Is journalism sexy? Do people get off watching editorial meetings take place in well-lit conference rooms or tearful — and forced — retirement parties?
This might not be the case for a small-town daily, but when it's The New York Times, you buy yourself a ticket. It's interesting, and a touch voyeuristic, to witness the privileged inner-workings of this massive institution in Andrew Rossi's Page One: Inside the New York Times. These editors and reporters are not to be taken for granted. They wear the same suits and ties as any other white-collar workers, but they also determine what America — and even the whole world — will read and, more importantly, care about. Those editorial meetings are where it's decided what the public is going to discuss on any given day. But it's an organization whose credibility is faltering, whether because of its plagiarizing writers or its dissolving advertising revenue or its inability to keep up with the digital revolution. The media desk at the Times is put in an interesting position: They are on a sinking ship, and they have to document it as it happens, as the entire industry starts to falter or when the Times does itself, like when it gets rid of 100-plus employees.
Page One is very loosely narrated by media columnist David Carr, whose trachea is seemingly about to give out at any moment. He's a prickly character, a journalist's journalist and former cokehead who curses out one of the co-founders of Vice Magazine in the middle of an interview because the guy dared to insult the Times. We also follow his younger counterparts, including former blogging wunderkind Brian Stelter, and the media desk's editor Bruce Headlam.
The film is a bit ADD. Time is given to a multitude of topics, most seen through the eyes of the media desk, jumping from WikiLeaks to the Judith Miller scandal to a stop at the Gawker offices to the rise in popularity of tablets to the failure of the Tribune Co., owner of the LA Times, Chicago Tribune, and Baltimore Sun. We see where Carr was arrested for cocaine possession, and we see a newsroom at 7 p.m. when a possible breaking story occurs. Amidst all this, Rossi explores how the Times handles these stories and the crumbling industry around them, and the generational conflicts between old and new reporters and old and new methods of reporting, including Twitter and other social media platforms. In interviews, media bigwigs both praise and criticize the paper, including Gay Telese, author of The Kingdom and the Power: Behind the Scenes at the New York Times: The Institution That Influences the World (as well as what is considered one of the best examples of long-form journalism ever written, "Frank Sinatra Has a Cold"), Gawker's Nick Denton, and The Nation Editor Katrina vanden Heuvel. It might be a lot for the viewer to handle, but Rossi's method is probably not too far from the actual mind-set of an employee at a massive daily newspaper, where the news never stops because the world is always changing.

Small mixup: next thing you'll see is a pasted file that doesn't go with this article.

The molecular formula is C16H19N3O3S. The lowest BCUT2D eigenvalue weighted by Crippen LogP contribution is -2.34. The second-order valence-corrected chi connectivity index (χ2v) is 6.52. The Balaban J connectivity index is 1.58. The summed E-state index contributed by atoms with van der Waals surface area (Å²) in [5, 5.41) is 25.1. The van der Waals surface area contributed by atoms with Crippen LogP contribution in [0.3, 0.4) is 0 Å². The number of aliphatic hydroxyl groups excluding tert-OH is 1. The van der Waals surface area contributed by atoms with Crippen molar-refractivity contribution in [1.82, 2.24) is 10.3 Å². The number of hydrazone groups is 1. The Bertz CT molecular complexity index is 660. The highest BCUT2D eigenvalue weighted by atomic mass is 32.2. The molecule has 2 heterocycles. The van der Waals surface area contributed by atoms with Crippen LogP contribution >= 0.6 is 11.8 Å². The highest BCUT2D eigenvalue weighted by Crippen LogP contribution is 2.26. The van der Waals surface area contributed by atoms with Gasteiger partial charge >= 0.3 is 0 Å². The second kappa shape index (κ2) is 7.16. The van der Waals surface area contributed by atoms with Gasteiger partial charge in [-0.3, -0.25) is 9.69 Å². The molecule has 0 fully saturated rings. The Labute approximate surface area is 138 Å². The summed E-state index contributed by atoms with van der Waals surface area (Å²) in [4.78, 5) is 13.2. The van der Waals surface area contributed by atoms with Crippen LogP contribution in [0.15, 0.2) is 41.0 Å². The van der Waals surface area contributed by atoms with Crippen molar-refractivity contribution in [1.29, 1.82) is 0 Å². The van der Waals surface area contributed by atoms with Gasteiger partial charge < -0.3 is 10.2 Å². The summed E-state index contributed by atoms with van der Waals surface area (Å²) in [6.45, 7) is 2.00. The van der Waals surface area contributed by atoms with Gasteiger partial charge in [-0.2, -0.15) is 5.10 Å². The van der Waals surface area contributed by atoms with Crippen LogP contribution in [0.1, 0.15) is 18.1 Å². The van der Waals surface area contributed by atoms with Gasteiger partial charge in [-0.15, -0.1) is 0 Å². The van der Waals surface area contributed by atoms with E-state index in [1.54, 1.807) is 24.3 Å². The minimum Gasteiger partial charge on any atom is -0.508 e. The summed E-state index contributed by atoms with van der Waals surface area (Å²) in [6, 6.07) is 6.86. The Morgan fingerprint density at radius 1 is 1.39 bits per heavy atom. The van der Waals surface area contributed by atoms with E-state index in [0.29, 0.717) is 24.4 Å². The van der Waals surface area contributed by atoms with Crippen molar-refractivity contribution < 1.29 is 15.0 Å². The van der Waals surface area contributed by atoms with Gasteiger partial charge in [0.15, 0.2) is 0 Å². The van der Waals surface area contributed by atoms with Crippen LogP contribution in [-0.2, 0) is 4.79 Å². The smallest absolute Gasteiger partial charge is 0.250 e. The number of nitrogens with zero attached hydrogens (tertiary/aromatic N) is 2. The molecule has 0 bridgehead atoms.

Oddly enough, this story, limited to a period of time in 2010, seems dated. Just as the news evolves every minute, the media world seemingly does as well, and there's new ground that Page One doesn't tackle because it wasn't an issue when Rossi was compiling his footage. For example, there's no talk of Patch, the hyper-localized websites that AOL is staking its future on, while the Huffington Post was recently called out for punishing a low-level employee for "over-aggregating." And the News of the World hacking scandal, which no one involved in this project could have predicted, has chipped away even further at the credibility of print media.
Ultimately, Page One gives the Times an outlet to express its position on the demise of media debate. In this current world of HuffPo-like dominance, Carr brings up a good argument: If traditional journalism is abandoned, what will the aggregators aggregate? We currently take for granted that we live in a world where you can pick up a copy of the Times at any neighborhood Starbucks, regardless of what city or state you're in. We'd like to think that the Times is impervious to failure, but there's no telling what improvements in technology will do to it, whether for better or worse.
Page One isn't necessarily a profile of The New York Times and its storied history. It's a portrait of the newspaper at one specific period of time, one that happens to be incredibly perilous for the publication. In 10 years, a new Page One could be made, and it would be a completely different film. If the Times still exists at that point.